Makes – 12
These whole grain muffins are a great way to use up those overripe bananas that are going black on your counter. The added health beneifits of blueberries, barley flour and oat flakes make these muffins heart healthy and a source of fibre. Each muffin contains 4.5 g of fibre.
¾ cup plain 0% fat Greek yogurt
½ cup dark brown sugar , packed
Approx. 2 medium really ripe banana mashed to equal ¾ cup
1 omega-3 egg
1 cup large flake oats
1 cup whole grain barley flour – see professional home economist tips below
¾ cups ground flaxseed
2 Tbsp oat bran – see professional home economist tips below
1 tsp baking powder
1 tsp baking soda
2 tsp cinnamon
1 ¼ cup fresh or frozen blueberries – see professional home economist tips below
- Preheat the oven to 375° F 180° C. Line a muffin pan with paper muffin cups or lightly oil.
- In a large bowl whisk together the yogurt, brown sugar, mashed banana, and egg. Stir in oatmeal and let sit for 10 minutes.
- In a small bowl whisk together the whole wheat or barley flour, ground flaxseed, oat bran, baking powder, baking soda, and cinnamon.
- Add the flour mixture to the oatmeal mixture and stir till just combined. Fold in the blueberries.
- Scope batter into muffin cups. Bake for 20-25 minutes or until done. Remove from pan and cool on a wire rack. Store in an airtight container for up to 3 days or freeze up to 2 months. They taste better warmed.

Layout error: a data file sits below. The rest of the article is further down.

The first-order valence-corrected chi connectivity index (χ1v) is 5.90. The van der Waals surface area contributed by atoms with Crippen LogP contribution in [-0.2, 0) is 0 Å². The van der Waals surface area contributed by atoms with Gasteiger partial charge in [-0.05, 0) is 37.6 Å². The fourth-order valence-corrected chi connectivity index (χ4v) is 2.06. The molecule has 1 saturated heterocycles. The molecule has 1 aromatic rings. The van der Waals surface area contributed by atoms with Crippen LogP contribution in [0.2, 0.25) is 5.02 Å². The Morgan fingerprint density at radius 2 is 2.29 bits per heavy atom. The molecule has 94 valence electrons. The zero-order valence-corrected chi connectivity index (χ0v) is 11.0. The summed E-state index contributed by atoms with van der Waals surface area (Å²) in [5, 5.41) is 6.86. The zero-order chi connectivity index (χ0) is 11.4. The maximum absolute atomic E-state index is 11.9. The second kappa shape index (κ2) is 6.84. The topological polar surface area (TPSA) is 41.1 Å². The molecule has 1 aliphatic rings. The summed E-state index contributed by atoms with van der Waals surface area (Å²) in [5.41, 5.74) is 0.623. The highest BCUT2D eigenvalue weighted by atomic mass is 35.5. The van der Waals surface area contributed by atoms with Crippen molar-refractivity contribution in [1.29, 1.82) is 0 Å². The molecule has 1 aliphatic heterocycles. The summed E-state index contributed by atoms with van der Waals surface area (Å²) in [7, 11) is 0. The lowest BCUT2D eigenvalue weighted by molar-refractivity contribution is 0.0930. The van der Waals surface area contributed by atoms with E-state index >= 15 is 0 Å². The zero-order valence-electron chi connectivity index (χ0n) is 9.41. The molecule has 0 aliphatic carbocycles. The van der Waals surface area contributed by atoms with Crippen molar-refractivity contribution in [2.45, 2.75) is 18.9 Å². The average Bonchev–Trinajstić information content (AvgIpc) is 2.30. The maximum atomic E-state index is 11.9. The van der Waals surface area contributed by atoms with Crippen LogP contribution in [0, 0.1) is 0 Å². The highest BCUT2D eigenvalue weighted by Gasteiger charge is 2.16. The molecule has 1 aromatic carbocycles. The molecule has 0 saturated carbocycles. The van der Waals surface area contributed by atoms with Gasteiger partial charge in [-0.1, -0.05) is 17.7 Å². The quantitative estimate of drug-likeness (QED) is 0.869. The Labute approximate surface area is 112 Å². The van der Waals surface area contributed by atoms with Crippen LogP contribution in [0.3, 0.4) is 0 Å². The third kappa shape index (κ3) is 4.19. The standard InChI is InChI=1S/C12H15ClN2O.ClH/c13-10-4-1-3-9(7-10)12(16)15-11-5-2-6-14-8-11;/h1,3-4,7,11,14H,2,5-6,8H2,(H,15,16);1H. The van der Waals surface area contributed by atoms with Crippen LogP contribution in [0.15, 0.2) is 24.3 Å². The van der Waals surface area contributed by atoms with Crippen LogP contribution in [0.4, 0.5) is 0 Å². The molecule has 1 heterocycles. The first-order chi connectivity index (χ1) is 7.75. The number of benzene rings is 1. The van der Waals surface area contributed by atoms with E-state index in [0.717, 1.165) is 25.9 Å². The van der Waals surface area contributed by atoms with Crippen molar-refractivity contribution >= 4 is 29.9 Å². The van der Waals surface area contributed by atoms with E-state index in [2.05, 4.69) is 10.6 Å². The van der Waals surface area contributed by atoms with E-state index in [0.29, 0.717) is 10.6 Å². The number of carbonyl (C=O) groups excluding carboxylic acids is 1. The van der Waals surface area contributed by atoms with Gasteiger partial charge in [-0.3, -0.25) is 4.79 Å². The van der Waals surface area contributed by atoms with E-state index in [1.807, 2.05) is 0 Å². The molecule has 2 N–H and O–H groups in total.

Professional home economist tips
Whole grain barley flour is a source of fibre and makes this muffin a whole grain muffin.
No barley flour? You may substiture whole wheat flour. If you do, switch the oat bran out and use wheat germ to make this muffin a whole grain muffin. Or use stone ground whole wheat flour which has the wheat germ already in it, then use the oat bran as the recipe indicates.
I buy my barley flour at the Bulk Barn.
When using frozen blueberries don’t thaw them out. Add frozen right out of the freezer and folded into the batter.
Frozen blueberries are less expensive out of season. I use fresh local when they are abundant in Ontario in the summer months and early fall, then switch to frozen Canadian blueberries in the winter and spring months.